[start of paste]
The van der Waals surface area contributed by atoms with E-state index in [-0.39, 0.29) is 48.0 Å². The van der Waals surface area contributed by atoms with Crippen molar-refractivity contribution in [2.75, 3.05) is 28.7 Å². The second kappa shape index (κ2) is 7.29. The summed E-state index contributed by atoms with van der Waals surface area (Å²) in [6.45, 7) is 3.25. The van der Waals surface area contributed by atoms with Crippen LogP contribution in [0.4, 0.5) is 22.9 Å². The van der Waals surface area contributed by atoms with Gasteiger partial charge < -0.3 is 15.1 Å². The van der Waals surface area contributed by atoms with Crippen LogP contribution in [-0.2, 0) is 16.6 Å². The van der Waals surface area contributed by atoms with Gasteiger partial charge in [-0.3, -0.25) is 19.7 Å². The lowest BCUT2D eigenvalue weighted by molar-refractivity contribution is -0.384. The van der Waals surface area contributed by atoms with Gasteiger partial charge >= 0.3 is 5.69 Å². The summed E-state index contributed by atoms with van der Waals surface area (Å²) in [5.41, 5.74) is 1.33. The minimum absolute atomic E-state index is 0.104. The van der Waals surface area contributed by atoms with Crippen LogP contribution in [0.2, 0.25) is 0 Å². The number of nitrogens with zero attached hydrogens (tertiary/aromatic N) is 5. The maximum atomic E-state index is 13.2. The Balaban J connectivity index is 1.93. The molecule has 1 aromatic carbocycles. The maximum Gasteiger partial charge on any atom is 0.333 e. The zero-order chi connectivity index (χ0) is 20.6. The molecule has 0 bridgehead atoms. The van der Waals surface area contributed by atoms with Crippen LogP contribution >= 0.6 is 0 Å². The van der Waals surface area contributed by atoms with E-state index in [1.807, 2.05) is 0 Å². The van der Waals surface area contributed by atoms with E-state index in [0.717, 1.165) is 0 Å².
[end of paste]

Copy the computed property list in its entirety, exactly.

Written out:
The van der Waals surface area contributed by atoms with E-state index in [-0.39, 0.29) is 48.0 Å². The van der Waals surface area contributed by atoms with Crippen molar-refractivity contribution in [2.75, 3.05) is 28.7 Å². The second kappa shape index (κ2) is 7.29. The summed E-state index contributed by atoms with van der Waals surface area (Å²) in [6.45, 7) is 3.25. The van der Waals surface area contributed by atoms with Crippen LogP contribution in [0.4, 0.5) is 22.9 Å². The van der Waals surface area contributed by atoms with Gasteiger partial charge < -0.3 is 15.1 Å². The van der Waals surface area contributed by atoms with Crippen LogP contribution in [-0.2, 0) is 16.6 Å². The van der Waals surface area contributed by atoms with Gasteiger partial charge in [-0.3, -0.25) is 19.7 Å². The lowest BCUT2D eigenvalue weighted by molar-refractivity contribution is -0.384. The van der Waals surface area contributed by atoms with Gasteiger partial charge >= 0.3 is 5.69 Å². The summed E-state index contributed by atoms with van der Waals surface area (Å²) in [5.41, 5.74) is 1.33. The minimum absolute atomic E-state index is 0.104. The van der Waals surface area contributed by atoms with Crippen LogP contribution in [0.2, 0.25) is 0 Å². The number of nitrogens with zero attached hydrogens (tertiary/aromatic N) is 5. The maximum atomic E-state index is 13.2. The Balaban J connectivity index is 1.93. The molecule has 1 aromatic carbocycles. The maximum Gasteiger partial charge on any atom is 0.333 e. The zero-order chi connectivity index (χ0) is 20.6. The molecule has 0 bridgehead atoms. The van der Waals surface area contributed by atoms with Crippen LogP contribution >= 0.6 is 0 Å². The van der Waals surface area contributed by atoms with E-state index in [1.807, 2.05) is 0 Å². The van der Waals surface area contributed by atoms with E-state index in [0.717, 1.165) is 0 Å².